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About advanced bladder cancer

Advanced bladder cancer means the cancer has spread from where it started in the bladder to another part of the body.

Your cancer might be advanced when it is first diagnosed. Or it may have come back some time after you finished treatment. This is called recurrent or relapsed cancer.

Where it can spread to

Not all bladder cancers will spread. But If it does it's most likely to spread to the structures close to the bladder, such as the ureters, urethra, prostate, vagina, or into the pelvis. This is called local spread.

Bladder cancer can also spread to another part of the body. This is secondary cancer or metastasis. The places it's most likely to spread to are your:

  • lymph nodes in the pelvis and tummy (abdomen)
  • lungs
  • liver
  • bones
Diagram showing advanced bladder cancer

How you might feel

Finding out that you can’t be cured is distressing and can be a shock. It’s common to feel uncertain and anxious. It's normal to not be able to think about anything else.

Lots of information and support is available to you, your family and friends. It can help to find out more about your cancer and the treatments you might have. Many people find that knowing more about their situation can make it easier to cope.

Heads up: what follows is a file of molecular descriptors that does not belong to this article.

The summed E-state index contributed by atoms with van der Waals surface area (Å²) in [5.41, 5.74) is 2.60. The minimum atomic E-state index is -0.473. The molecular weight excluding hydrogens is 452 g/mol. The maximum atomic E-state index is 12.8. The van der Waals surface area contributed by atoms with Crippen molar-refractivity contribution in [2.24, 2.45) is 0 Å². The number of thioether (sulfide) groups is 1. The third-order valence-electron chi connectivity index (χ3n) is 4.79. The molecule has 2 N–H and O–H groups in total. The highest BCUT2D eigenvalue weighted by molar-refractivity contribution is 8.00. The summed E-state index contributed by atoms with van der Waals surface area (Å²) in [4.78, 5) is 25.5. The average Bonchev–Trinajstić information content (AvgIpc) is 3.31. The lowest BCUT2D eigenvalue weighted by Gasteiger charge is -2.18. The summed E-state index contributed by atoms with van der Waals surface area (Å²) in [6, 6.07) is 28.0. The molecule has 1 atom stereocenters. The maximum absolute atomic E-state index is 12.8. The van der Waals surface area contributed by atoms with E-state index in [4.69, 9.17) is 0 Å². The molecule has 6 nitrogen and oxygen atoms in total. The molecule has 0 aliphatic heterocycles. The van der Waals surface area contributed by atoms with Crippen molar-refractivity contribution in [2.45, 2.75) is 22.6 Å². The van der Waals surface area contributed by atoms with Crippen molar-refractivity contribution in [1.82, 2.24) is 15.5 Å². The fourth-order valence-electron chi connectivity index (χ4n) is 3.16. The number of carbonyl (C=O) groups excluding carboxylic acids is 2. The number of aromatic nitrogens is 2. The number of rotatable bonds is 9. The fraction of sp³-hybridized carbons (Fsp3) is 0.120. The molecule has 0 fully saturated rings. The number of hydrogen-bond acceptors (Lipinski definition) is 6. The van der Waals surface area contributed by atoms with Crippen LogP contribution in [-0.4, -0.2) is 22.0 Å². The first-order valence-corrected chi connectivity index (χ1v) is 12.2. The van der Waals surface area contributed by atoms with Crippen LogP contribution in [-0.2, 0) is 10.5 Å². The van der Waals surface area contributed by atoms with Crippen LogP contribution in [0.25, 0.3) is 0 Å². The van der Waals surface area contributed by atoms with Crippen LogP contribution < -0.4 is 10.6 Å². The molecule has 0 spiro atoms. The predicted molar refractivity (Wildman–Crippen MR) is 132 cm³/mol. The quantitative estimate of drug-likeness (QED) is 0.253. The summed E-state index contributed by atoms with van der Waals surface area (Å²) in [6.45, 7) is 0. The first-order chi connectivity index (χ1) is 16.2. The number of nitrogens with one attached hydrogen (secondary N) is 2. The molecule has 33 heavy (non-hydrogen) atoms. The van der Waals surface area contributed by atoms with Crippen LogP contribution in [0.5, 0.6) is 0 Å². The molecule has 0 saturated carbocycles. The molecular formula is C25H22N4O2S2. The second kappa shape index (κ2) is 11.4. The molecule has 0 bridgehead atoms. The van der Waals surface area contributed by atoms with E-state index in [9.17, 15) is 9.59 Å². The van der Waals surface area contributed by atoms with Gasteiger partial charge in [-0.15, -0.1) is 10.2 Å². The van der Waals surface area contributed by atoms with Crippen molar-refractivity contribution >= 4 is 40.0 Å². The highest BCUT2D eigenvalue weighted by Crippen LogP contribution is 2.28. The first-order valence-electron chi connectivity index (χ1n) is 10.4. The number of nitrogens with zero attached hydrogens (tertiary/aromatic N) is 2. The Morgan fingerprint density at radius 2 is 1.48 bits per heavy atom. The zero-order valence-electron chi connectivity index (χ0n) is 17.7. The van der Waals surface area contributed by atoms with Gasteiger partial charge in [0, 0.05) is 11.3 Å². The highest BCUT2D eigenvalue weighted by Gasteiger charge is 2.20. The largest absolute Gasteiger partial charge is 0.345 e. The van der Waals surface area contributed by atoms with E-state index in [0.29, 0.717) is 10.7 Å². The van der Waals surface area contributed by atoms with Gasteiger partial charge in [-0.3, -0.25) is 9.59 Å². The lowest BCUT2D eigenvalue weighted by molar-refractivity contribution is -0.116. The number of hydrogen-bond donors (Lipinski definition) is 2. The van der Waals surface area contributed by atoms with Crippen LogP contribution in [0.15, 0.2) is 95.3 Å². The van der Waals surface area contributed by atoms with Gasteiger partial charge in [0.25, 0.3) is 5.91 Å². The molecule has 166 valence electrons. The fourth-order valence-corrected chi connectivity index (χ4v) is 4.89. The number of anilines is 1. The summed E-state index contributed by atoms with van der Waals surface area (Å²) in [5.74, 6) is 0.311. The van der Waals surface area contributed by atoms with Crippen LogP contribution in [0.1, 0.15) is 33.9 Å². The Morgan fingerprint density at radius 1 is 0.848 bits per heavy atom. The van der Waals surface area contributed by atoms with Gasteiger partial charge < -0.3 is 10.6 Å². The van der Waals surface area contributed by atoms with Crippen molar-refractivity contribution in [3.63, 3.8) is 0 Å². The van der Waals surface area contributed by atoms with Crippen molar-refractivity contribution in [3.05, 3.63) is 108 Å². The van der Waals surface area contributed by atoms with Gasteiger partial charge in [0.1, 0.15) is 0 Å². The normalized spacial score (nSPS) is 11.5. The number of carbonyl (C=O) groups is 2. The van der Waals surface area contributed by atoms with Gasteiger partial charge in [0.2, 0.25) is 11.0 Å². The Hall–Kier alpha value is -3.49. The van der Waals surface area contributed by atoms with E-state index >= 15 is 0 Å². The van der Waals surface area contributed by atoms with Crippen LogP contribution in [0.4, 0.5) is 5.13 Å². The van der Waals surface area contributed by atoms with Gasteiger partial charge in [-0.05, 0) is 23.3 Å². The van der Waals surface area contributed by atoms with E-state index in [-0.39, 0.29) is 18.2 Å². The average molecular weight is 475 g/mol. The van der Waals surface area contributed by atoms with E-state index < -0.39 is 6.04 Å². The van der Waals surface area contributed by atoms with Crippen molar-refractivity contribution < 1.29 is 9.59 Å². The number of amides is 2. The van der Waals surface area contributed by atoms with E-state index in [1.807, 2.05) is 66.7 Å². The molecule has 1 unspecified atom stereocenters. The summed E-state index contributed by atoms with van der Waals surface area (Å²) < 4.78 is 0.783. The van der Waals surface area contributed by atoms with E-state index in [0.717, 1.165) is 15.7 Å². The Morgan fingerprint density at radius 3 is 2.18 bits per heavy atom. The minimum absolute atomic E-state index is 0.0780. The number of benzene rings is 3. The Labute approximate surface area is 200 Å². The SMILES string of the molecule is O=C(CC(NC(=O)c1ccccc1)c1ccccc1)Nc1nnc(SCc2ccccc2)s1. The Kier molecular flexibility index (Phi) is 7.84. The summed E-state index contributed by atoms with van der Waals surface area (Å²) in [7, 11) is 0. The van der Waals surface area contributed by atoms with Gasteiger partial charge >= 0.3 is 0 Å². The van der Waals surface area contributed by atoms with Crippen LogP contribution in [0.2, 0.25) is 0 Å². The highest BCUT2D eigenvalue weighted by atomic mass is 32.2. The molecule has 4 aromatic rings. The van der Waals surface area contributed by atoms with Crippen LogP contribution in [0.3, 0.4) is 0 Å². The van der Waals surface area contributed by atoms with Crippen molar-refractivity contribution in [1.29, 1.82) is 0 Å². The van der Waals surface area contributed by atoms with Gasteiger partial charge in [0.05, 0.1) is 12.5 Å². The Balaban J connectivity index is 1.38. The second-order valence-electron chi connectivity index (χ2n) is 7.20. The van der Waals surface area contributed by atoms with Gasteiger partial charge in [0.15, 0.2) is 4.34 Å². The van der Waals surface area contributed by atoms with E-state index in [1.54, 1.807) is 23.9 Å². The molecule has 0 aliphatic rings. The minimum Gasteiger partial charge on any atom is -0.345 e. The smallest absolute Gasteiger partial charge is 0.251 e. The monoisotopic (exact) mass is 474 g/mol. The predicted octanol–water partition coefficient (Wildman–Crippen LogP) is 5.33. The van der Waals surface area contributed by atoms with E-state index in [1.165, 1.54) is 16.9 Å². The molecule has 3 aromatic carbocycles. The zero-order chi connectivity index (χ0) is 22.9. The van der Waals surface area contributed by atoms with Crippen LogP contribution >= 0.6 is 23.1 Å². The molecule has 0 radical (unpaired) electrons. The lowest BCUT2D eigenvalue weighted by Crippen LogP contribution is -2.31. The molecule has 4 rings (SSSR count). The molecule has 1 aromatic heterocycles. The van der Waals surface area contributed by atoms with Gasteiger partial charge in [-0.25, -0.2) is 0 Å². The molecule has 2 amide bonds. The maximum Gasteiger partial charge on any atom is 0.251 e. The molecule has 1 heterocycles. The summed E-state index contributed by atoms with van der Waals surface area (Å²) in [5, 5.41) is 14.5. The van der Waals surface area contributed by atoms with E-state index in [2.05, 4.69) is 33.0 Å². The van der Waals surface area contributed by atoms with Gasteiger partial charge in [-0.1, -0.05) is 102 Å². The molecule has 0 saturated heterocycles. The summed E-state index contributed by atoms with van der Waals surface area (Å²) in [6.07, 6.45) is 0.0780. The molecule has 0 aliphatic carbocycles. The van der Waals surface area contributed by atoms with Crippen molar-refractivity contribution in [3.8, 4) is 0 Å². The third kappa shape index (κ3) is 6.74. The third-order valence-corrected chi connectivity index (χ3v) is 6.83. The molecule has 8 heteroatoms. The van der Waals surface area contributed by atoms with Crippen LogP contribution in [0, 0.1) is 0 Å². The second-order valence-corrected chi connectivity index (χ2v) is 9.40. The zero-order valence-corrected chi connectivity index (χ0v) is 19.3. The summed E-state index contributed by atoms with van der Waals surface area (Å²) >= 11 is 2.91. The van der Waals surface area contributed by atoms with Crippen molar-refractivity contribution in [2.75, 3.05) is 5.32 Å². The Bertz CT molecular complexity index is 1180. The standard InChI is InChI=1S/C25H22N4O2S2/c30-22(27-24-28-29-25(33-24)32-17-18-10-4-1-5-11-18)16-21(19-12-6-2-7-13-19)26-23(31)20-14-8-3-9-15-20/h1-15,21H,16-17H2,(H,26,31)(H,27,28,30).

Talk to your doctor or nurse to understand:

    • what your diagnosis means
    • what is likely to happen
    • what treatment is available
    • how treatment can help you

    Treatment

    Treatment can slow down advanced bladder cancer for some time and help to reduce your symptoms.

    Survival

    Many people want to know what the outlook is and how their cancer will develop. This is different for each person. Your cancer specialist has all the information about you and your cancer. They're the best person to discuss this with.

    You can also talk to your specialist nurse.

    For information and support, you can phone the Cancer Research UK nurses on 0808 800 4040, from Monday to Friday, 9am to 5pm.
    Last reviewed: 
    28 Jun 2019
    • Coping and Prognostic Awareness in Patients With Advanced Cancer
      R D Nipp and others
      Journal of Clinical Oncology,  2017. Volume 35, Number 22, Pages 2551 – 2558

    • Supportive and Palliative Care in Cancer. An Introduction.
      C Regnard and M Kindlen
      Radcliffe Medical Press, 2002

    • End of life care for adults
      National Institute for Health and Care Excellence (2011) Updated March 2017. 

    • Bladder cancer: diagnosis and management
      National Institute for Health and Care Excellence, 2015

    • EAU Guidelines on Muscle-invasive and Metastatic Bladder Cancer
      J A Witjes and others
      European Association of Urology, 2017

    Information and help